Title: Coal Bed Methane Content Determined with Mudlogging Methods
Speaker: William Sterling Donovan, Donovan Brothers Inc.,
Date: November 16, 2001
Publication: The Outcrop, November 2001, p. 5, 8
As the pace of Coal Bed Methane (CBM) exploration has increased, the need for an effective and economic method of formation evaluation has become apparent. Currently four methods are used as CBM formation evaluation tools. Two of these evaluation techniques rely on coring while a third involves pilot production tests. A discussion of the relative merits and the reasons for conflicting gas content results from the four evaluation techniques will be presented. Mudlogging as a method of CBM formation evaluation is reliable, quick and inexpensive. The mudlogging gas content method presented is currently being used to effectively evaluate CBM potential. Other mudlogging techniques from the use of raw data to the other simple normalization techniques are shown to be inadequate.
Data comparing initial gas and water production data to mudlogging gas content values is presented. Not all coals contain methane and large lateral variations in gas content exist in individual coal seams. 75% of the coal bed methane production in the San Juan Basin comes from 35% of the wells on 5% of the acreage. Thus, even in areas with relatively well known CBM potential, location-specific data is essential.
The desorption isotherm is used to determine the rapidity of desorption from cuttings. The size of the cuttings affects the desorption rate and can be determined by the drilling parameters. Bit type, rotary speed and weight on bit can be controlled to produce optimal cutting size and results. How to calculate gas content for both air and mud-drilled holes is discussed. The influence of both adsorbed gas and “free gas” on gas content measurement will be discussed. Simple methods to determine the relative contribution of adsorbed gas or free gas are presented.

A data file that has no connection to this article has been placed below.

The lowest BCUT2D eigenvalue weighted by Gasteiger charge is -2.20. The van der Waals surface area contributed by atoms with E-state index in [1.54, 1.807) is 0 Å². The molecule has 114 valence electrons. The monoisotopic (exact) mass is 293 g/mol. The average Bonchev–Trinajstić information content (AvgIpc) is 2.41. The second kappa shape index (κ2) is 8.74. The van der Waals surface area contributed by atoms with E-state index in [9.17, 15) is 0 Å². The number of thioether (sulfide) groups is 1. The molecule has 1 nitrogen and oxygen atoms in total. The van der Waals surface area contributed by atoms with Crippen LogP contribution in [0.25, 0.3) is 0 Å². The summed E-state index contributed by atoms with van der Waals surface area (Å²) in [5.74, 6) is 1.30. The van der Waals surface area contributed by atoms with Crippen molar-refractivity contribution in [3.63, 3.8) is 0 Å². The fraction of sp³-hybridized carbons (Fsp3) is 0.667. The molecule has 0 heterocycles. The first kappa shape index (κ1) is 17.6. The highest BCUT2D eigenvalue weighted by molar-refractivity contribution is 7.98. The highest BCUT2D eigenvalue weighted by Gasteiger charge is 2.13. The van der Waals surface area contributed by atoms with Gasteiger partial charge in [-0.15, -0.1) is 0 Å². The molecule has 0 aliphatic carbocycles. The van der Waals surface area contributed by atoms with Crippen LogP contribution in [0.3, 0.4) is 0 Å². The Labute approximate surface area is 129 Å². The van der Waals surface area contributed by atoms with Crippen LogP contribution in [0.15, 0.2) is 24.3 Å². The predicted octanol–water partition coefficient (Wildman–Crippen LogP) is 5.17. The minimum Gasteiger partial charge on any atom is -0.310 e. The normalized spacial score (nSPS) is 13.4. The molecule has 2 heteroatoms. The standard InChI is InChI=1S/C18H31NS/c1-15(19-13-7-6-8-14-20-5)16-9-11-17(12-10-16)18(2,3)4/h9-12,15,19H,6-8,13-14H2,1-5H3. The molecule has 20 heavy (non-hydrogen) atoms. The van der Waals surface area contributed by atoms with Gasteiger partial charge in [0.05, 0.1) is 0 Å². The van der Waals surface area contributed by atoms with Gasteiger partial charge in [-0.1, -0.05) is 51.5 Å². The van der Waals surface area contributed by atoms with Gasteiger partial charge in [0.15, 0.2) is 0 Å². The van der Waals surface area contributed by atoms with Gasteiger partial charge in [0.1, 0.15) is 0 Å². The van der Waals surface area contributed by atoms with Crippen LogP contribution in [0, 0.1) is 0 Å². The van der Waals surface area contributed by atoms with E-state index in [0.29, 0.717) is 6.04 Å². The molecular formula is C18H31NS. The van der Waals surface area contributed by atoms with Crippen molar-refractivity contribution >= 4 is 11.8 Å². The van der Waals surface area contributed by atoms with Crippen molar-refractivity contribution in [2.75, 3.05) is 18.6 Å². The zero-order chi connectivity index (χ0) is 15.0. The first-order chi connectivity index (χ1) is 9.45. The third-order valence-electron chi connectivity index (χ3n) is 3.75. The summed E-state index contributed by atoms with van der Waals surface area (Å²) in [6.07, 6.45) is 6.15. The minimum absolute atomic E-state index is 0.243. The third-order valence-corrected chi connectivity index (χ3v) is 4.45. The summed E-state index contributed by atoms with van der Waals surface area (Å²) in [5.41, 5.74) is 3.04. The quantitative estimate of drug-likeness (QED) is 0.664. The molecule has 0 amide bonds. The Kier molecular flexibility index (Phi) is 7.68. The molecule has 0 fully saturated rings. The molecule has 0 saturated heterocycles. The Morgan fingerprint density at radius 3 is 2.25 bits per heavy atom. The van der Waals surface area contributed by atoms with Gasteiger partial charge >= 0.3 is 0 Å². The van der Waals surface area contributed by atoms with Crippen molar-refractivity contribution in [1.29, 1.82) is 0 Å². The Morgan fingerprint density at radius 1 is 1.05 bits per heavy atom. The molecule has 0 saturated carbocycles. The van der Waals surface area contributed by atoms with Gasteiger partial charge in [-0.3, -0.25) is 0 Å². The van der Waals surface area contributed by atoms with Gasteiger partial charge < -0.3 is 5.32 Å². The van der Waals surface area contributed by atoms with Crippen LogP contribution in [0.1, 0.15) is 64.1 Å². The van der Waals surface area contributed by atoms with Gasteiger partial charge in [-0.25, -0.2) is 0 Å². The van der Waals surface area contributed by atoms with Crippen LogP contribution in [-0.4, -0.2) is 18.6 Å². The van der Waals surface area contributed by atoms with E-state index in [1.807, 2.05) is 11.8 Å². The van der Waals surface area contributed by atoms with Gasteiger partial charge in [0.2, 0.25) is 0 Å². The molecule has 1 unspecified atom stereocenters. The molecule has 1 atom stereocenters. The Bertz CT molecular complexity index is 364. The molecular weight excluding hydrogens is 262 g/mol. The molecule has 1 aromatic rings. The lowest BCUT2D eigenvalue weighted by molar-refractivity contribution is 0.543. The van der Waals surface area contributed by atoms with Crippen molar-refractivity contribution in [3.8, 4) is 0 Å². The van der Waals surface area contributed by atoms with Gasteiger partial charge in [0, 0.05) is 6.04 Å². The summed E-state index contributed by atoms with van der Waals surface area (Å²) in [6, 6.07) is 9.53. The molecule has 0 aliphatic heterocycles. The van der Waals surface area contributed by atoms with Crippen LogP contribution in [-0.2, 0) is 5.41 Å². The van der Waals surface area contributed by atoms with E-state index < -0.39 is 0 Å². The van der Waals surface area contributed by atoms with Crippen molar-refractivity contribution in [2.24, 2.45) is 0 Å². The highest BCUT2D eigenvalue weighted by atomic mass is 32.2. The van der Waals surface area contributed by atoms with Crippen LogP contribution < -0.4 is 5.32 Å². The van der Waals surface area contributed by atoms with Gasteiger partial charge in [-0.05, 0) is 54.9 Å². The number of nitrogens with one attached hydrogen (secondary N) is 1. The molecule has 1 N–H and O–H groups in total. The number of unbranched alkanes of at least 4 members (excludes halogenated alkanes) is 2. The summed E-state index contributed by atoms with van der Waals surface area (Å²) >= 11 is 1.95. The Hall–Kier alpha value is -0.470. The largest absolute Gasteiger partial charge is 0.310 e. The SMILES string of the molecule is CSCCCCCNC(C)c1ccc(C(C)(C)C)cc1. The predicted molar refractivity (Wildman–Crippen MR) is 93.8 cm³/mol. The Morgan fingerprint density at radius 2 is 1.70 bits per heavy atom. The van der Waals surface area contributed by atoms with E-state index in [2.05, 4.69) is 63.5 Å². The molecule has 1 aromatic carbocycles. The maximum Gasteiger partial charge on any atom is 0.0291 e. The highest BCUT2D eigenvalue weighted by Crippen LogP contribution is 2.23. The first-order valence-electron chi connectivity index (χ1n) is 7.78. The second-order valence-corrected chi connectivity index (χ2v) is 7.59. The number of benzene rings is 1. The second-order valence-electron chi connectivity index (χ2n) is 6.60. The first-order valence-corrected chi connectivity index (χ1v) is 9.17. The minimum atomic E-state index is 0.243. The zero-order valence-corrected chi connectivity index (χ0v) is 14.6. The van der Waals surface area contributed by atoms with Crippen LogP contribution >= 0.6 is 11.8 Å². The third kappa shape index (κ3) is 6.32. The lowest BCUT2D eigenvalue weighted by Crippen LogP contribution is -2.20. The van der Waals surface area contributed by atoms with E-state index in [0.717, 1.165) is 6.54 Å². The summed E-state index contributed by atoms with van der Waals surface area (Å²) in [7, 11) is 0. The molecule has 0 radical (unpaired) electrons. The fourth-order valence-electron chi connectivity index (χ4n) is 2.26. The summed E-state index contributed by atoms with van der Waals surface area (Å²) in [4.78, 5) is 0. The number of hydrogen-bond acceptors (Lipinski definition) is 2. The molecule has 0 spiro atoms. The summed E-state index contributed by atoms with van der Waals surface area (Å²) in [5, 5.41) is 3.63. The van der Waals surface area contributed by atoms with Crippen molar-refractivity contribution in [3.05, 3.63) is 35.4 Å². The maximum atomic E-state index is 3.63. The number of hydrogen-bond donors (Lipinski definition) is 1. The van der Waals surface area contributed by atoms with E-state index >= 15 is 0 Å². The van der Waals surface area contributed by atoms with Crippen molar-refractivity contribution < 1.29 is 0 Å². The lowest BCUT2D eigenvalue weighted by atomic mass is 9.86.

Methods to optimize the data gathered either from air drilling or mud drilling will be explored. Choosing to mud drill or air drill depends on whether the presence of gas or permeability is the key exploration parameter. Some examples of the gas readings in units for both air and mud systems will be presented to indicate the difficulty of using raw mudlogging gas data. Raw mudlogging gas readings are affected by the drilling fluid, hole size, drilling rate, compressor or mud pump rate, flow line gas loss, gas trap efficiency and gas sensor non linearity. The importance of using carbide lags to normalize these factors and other vagaries in the measurement system will be stressed.
Common operational difficulties and their solutions will be discussed. Problems include under-sized pumps and compressors, lost circulation, erratic mud pumps, balled bits, high mud viscosity and high mud gas. Generally, good drilling practices with properly sized pumps will alleviate any problems. Drilling with water or very lightly treated mud and circulating while the mud is thinned can also overcome the problems.